Let's Talk About It

Helpful Resources

Kidzeum of Health & Science supports our nation's call for change and we want to help children learn to show kindness and compassion to everyone. Here are a few resources we've compiled to help parents start a conversation with children about the critical issues facing our world:

Talking to Kids About Race by National Geographic
“'This moment in time provides people with an opportunity,' says Candra Flanagan, director of teaching and learning for the National Museum of African American History and Culture (NMAAHC). 'Adults might want to turn off the TV or be silent. But kids are getting their information and understanding from other places. It makes it that much more important to have these conversations so they aren’t getting outside messages different from what [parents] want them to have.'"

Talking About Race by the National Museum of African American History & Culture
"Why talking about race matters: Everyone has a racialized identity. Racialized identity has major impact on a person's life. Race is a defining social construct in American life."

Equity Resources: Living the Statement by the National Association for the Education of Young Children
"[These resources] are drawn from our partners’ as well as from NAEYC’s own publications. While some provide recommendations and implications for policy makers and administrators, this collection is primarily focused on elevating resources that support educators in teaching for equity."

The Underground Railroad by the National Geographic
An easy-to-navigate, interactive project allowing the audience to follow the Underground Railroad to freedom. 

How to Celebrate Black History Month with Kids by Parents.com
Information about Black History Month itself and suggestions for engaging kids in exploring and celebrating Black History. 

What Can One Little Person Do by Scholastic
A sing-a-long for kids highlighting the lasting impact of Rosa Park’s single, simple act.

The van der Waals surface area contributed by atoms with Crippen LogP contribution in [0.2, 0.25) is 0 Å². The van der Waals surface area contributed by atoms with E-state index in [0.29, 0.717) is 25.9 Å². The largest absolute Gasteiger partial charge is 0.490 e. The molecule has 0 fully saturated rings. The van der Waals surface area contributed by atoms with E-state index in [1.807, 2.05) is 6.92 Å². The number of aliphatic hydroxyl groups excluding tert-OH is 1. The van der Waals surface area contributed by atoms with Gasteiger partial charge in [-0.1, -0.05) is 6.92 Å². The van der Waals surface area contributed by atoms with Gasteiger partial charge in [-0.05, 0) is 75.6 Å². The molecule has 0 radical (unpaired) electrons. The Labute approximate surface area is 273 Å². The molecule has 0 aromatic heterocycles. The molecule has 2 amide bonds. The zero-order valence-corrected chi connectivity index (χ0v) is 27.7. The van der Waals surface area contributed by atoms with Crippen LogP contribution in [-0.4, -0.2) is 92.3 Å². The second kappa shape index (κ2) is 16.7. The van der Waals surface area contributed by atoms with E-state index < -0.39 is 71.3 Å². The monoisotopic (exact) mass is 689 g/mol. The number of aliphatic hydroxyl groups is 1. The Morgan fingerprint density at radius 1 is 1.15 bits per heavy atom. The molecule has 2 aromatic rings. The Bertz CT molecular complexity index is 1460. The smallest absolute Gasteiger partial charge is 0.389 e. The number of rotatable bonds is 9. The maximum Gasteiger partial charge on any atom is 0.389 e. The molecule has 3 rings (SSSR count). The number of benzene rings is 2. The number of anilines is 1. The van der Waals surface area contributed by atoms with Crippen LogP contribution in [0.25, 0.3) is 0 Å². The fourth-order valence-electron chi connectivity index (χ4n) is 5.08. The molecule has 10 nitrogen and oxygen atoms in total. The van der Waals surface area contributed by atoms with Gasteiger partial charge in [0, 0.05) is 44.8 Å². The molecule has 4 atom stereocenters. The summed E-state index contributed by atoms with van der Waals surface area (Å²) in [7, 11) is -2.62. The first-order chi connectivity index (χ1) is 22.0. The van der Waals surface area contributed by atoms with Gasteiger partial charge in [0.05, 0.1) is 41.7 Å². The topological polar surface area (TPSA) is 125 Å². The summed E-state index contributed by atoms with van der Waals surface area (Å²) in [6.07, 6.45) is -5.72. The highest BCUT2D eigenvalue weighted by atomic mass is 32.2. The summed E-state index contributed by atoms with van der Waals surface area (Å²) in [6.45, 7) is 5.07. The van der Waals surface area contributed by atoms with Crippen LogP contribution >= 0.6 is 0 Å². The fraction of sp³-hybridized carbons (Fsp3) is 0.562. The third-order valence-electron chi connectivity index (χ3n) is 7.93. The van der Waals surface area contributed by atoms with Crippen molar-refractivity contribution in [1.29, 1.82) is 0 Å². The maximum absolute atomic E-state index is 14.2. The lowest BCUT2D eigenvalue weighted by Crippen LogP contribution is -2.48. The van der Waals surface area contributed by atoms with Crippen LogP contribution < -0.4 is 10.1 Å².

Black History Month by PBS Kids
A brief-but-thoughtful introduction to Black History Month, produced with kids in mind. 

How to Talk Honestly With Children About Racism by PBS Kids
"In the aftermath of the murder of George Floyd and in the midst of protests around the country, we’re again left wondering what we should say to our children about racism in America. What is too much? What is not enough? What if they’re too young and we scare them? What if we’re scared, too?"

Talking to Your Kids about Racism by UNICEF
"Conversations about racism and discrimination will look different for each family. While there is no one-size-fits-all approach, the science is clear: the earlier parents start the conversation with their children the better."

How to Talk to Your Children about Conflict and War by UNICEF
"Children always look to their parents for a sense of safety and security – even more so in times of crisis. Here are some tips on how to approach the conversation with your child and to provide them with support and comfort.

Moments in History, Written for Kids

1963 March on Washington by National Geographic Kids
On August 28, 1963, Dr. Martin Luther King Jr. stood in front of the Lincoln Memorial in Washington, D.C., and gave his famous "I Have A Dream" speech in one of the most important civil rights demonstrations in U.S. history.

Do you know of more helpful resources you'd like to see featured here? Email info@kidzeum.org and share them with us.

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